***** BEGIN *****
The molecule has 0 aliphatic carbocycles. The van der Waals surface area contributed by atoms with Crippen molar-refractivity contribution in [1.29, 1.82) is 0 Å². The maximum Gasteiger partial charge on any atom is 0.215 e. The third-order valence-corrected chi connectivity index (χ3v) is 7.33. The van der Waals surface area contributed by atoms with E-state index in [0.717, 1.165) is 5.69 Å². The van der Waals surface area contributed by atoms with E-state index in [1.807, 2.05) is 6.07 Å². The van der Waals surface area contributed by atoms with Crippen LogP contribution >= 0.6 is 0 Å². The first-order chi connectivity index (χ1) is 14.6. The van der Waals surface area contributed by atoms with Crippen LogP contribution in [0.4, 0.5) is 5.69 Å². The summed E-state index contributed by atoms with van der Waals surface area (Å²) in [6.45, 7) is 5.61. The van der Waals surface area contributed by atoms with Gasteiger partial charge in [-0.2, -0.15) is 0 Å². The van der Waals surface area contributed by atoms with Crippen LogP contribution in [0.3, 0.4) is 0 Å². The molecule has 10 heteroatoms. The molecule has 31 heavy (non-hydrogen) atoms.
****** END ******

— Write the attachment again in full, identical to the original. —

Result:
The molecule has 0 aliphatic carbocycles. The van der Waals surface area contributed by atoms with Crippen molar-refractivity contribution in [1.29, 1.82) is 0 Å². The maximum Gasteiger partial charge on any atom is 0.215 e. The third-order valence-corrected chi connectivity index (χ3v) is 7.33. The van der Waals surface area contributed by atoms with E-state index in [0.717, 1.165) is 5.69 Å². The van der Waals surface area contributed by atoms with E-state index in [1.807, 2.05) is 6.07 Å². The van der Waals surface area contributed by atoms with Crippen LogP contribution >= 0.6 is 0 Å². The first-order chi connectivity index (χ1) is 14.6. The van der Waals surface area contributed by atoms with Crippen LogP contribution in [0.4, 0.5) is 5.69 Å². The summed E-state index contributed by atoms with van der Waals surface area (Å²) in [6.45, 7) is 5.61. The van der Waals surface area contributed by atoms with Gasteiger partial charge in [-0.2, -0.15) is 0 Å². The van der Waals surface area contributed by atoms with Crippen LogP contribution in [0.3, 0.4) is 0 Å². The molecule has 10 heteroatoms. The molecule has 31 heavy (non-hydrogen) atoms.